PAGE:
Nihon University on Wednesday owned up to nepotism in their admissions process, adding to the growing number of medical schools known to have been treating their applicants unfairly.

“We gave preferences to some applicants whose parents graduated from our school, in the belief they were more likely to enroll in our school and to contribute to the continuity of the medical institutions affiliated to the university,” said Tadatoshi Takayama, head of the university’s school of medicine, before reporters at a news conference held Wednesday in Tokyo.

Scholars involved in the school’s admission process revealed that in the past two years they gave preference to 10 applicants whose parents had graduated from the same medical school, ignoring scores from the entrance tests.

Eight students admitted in 2017 and 2018, respectively, were selected from the waiting list at the expense of another 10 students who had also performed well in the general tests.

“We would like to express our sincere apology to all applicants, students currently attending our school and the rest of the society,” Takayama said.

“As the education ministry pointed out we had improper cases, and we have lost trust in our practices,” he added.

Takayama attended the news conference together with two other selection committee members and referred to the list of alumni, which is issued every year.

The malpractice at Nihon University was discovered in an investigation ordered by the education ministry.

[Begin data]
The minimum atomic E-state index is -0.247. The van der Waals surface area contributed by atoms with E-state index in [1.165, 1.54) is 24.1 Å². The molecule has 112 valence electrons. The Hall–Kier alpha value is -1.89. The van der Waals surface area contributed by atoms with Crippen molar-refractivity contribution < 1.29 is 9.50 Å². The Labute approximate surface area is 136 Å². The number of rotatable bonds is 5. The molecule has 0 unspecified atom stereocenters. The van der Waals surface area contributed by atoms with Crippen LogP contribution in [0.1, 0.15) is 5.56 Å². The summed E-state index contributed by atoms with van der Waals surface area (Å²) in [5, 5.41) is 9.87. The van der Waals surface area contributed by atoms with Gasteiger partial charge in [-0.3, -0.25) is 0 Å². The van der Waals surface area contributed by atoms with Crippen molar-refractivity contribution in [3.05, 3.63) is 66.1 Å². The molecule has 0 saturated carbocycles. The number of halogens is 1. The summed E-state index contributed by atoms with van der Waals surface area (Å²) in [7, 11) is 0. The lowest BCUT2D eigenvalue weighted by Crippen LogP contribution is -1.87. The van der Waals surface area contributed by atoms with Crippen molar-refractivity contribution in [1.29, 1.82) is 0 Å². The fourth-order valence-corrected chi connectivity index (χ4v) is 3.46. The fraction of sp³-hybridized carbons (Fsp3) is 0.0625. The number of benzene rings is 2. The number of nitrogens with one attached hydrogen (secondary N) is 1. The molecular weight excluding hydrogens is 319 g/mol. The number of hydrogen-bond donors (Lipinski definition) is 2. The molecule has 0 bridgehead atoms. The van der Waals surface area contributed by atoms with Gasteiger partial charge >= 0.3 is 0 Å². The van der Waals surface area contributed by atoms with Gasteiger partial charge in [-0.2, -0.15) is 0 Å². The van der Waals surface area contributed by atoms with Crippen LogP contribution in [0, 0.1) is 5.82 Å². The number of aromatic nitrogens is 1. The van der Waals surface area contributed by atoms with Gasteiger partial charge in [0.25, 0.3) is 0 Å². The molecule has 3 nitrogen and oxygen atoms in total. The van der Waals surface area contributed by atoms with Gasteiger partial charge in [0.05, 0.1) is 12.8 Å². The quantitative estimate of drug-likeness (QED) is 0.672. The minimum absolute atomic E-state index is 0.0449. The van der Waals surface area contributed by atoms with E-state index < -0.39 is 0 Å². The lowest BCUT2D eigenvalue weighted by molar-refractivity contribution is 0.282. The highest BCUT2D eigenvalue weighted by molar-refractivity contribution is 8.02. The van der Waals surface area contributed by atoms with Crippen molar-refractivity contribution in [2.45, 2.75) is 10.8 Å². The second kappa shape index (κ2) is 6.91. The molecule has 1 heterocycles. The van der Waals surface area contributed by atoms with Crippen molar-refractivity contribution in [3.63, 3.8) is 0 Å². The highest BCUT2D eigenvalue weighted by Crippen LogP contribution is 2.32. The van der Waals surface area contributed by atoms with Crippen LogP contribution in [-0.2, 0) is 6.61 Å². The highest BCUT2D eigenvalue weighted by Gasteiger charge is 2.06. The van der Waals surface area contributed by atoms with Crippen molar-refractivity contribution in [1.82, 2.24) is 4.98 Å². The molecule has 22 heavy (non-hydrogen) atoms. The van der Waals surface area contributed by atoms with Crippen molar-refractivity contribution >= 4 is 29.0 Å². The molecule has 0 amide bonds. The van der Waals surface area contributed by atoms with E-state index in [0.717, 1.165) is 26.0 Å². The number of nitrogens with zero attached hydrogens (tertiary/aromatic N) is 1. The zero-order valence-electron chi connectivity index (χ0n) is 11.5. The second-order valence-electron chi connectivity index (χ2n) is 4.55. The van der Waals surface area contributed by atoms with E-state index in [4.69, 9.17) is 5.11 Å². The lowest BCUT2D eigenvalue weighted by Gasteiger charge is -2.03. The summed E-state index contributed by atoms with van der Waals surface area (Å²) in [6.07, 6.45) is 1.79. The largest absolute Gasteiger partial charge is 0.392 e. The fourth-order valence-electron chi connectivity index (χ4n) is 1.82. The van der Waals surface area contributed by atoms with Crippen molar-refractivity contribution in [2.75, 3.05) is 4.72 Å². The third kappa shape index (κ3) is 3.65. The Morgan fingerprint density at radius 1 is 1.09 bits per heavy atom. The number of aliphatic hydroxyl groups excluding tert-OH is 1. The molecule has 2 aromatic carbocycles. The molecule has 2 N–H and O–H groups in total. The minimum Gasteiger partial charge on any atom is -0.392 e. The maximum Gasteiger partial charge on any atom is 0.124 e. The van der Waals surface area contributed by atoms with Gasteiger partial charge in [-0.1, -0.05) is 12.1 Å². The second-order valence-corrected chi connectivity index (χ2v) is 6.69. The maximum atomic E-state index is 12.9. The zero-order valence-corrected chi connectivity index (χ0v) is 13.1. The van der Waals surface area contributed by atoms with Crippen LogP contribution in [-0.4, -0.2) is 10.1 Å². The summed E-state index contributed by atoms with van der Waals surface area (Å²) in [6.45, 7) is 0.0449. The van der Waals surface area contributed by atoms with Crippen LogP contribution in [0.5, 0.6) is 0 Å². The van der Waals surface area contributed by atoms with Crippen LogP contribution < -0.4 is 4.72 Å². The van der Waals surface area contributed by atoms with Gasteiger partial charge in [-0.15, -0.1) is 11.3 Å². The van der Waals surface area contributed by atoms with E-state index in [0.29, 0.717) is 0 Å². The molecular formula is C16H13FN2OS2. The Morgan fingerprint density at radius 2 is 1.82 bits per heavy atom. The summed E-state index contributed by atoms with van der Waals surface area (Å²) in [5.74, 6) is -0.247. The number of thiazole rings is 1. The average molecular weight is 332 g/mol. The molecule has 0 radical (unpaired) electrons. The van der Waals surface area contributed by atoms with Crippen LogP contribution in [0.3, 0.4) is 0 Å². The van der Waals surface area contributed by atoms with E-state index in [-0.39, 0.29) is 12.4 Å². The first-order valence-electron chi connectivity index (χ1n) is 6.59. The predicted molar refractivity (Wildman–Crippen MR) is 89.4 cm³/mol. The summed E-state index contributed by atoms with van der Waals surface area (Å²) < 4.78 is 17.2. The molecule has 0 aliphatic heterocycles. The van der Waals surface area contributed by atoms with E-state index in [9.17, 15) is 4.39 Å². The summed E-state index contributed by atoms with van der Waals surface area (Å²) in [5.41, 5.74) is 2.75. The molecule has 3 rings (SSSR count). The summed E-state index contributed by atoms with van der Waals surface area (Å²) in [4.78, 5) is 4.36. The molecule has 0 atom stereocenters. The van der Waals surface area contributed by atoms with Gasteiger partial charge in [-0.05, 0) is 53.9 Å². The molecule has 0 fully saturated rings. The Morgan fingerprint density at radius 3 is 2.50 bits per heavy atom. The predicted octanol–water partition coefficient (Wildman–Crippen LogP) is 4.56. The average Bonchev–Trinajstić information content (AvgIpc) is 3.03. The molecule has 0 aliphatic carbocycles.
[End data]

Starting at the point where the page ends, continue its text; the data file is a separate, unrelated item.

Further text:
Takayama explained that the ministry’s investigation had reminded him the conduct was inappropriate.

The university said it would now allow in examinees who had previously been rejected, if they still wish to enter the school, and will also consider compensating students denied admission unfairly. The institution also said that from next year it would clarify the selection process starting from the waiting list, but that it had not yet decided whether to further investigate practices in previous years.

The representatives did reveal, however, that in 2016, another eight students were admitted to the school of medicine through the same process as other children of Nihon University’s graduates.

The university became the ninth education institution proven to have manipulated scores in entrance exams.

The scholars denied any form of discrimination against women but said the average ratio of successful male applicants to female stood at 1.49.

The revelation follows a report disclosed Monday by a third-party committee which found that Juntendo University treated applicants, mostly women, unfairly during its medical school’s entrance examinations during the 2017 and 2018 academic years.

According to the report, the university had raised the bar for women in entrance exams to “narrow the gap with male students” in interviews, in which women generally excelled over men in communication abilities as they tend to be more mature than their male peers.

Since August, when it came to light that Tokyo Medical University had for years doctored the test scores of female applicants to admit fewer women, the education ministry surveyed 81 medical schools on their practices. Medical schools that have admitted to unfair treatment also include Tokyo’s Showa University, Fukuoka University, and Kobe University.

The ministry plans to disclose their latest findings concerning the gender gap by the end of the year.

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